After a while, scrubbing out bottles and going through the capping process becomes exhausting. Kegging beer at home is a whole lot simpler. Sure, there’s an initial investment for the kegging system that’s pricier than a handful of bottles, but pouring a glass of your homebrew from a tap is more than worth it. Not to mention how easy it is to share samples with friends and family.
If you’re going to keg your beer, then you’ll need a regulator, hoses and, of course, a C02 tank. The C02 will also carbonate your beer, so it’s definitely important. But most people haven’t dealt with C02 tanks before, let alone had to refill one, so you might have some questions.
What Size C02 Tank Should I Get?
The most common size for C02 tanks is five pounds and should last for a decent amount of time, depending on how many kegs you’re planning to go through. If you think you’ll be using the C02 tank often, then you can always purchase a larger tank.
Another consideration is where you’ll be placing your tank. Smaller sized C02 tanks are preferable if you want to be able to move the tank and store it while it’s not in use. With smaller tanks, it’s also easier to have a spare tank on hand should one run out. The benefit of larger tanks (20 pounds), is that you don’t have to refill them as often.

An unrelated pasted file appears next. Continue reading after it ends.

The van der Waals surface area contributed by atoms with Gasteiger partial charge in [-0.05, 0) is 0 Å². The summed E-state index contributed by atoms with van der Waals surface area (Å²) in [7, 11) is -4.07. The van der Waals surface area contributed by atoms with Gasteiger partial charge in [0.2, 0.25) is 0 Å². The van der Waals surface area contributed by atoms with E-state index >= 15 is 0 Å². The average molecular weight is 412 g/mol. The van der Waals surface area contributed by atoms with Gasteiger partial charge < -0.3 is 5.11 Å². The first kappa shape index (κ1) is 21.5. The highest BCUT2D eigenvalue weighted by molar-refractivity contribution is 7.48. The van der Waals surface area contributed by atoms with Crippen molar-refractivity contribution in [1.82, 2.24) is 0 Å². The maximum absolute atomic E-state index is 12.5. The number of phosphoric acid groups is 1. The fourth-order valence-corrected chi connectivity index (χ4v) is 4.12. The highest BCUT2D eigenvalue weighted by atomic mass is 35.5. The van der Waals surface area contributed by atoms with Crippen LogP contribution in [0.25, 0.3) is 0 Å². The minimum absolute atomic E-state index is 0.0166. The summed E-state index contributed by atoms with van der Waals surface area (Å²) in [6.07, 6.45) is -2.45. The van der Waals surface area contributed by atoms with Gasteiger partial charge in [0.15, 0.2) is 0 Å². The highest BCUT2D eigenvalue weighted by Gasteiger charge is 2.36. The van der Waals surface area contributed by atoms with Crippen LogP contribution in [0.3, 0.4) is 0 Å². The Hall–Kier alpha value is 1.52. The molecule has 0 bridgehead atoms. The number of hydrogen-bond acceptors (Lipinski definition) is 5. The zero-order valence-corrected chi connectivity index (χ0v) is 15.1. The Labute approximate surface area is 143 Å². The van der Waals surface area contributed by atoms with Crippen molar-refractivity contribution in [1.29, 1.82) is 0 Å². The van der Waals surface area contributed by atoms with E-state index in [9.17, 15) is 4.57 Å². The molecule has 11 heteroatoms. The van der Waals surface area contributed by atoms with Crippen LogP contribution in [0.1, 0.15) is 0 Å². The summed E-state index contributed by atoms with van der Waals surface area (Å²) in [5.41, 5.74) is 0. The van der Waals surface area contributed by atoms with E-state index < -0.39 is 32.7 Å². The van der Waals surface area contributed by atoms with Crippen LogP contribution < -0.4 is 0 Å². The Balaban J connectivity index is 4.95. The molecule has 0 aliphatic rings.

Why Do I Need a Regulator?
The regulator tells you the pressure of your C02 tank. It will either have one or two gauges. If it only has one, then that’s the regulated pressure gauge. But if it has two, then one of the gauges is that regulated pressure gauge and the other is a high pressure gauge. The high pressure gauge isn’t necessary, but it can be helpful because it tells you how much C02 is left in the tank, so you aren’t caught off guard when it runs out.
What are the Safety Concerns with a C02 Tank?
Compressed gas tanks can dangerous, so you should always exercise caution and follow safety guidelines with your C02 tank. C02 tanks should remain upright and kept away from sources of heat. You don’t want heat to increase the pressure inside the tank. All C02 tanks should be tested every five years at a certified hydro-test facility to ensure the integrity of the tank.
If your keg is located in a contained space and it becomes difficult to breathe or your head starts to hurt, close the main valve on your C02 tank and ventilate the room. These can be signs of a dangerous concentration of C02 resulting from a leak.
Where Do I Get My C02 Tank Filled?
If you’re looking to refill your C02 tank in the Cedar Rapids or Iowa City areas, contact Hawkeye Fire & Safety. Hawkeye Fire & Safety can also test your tank if it’s been five years since the last one. C02 tank refilling and testing shouldn’t be taken lightly, but with the trusted folks at Hawkeye Fire & Safety, you’ll know that everything was done right.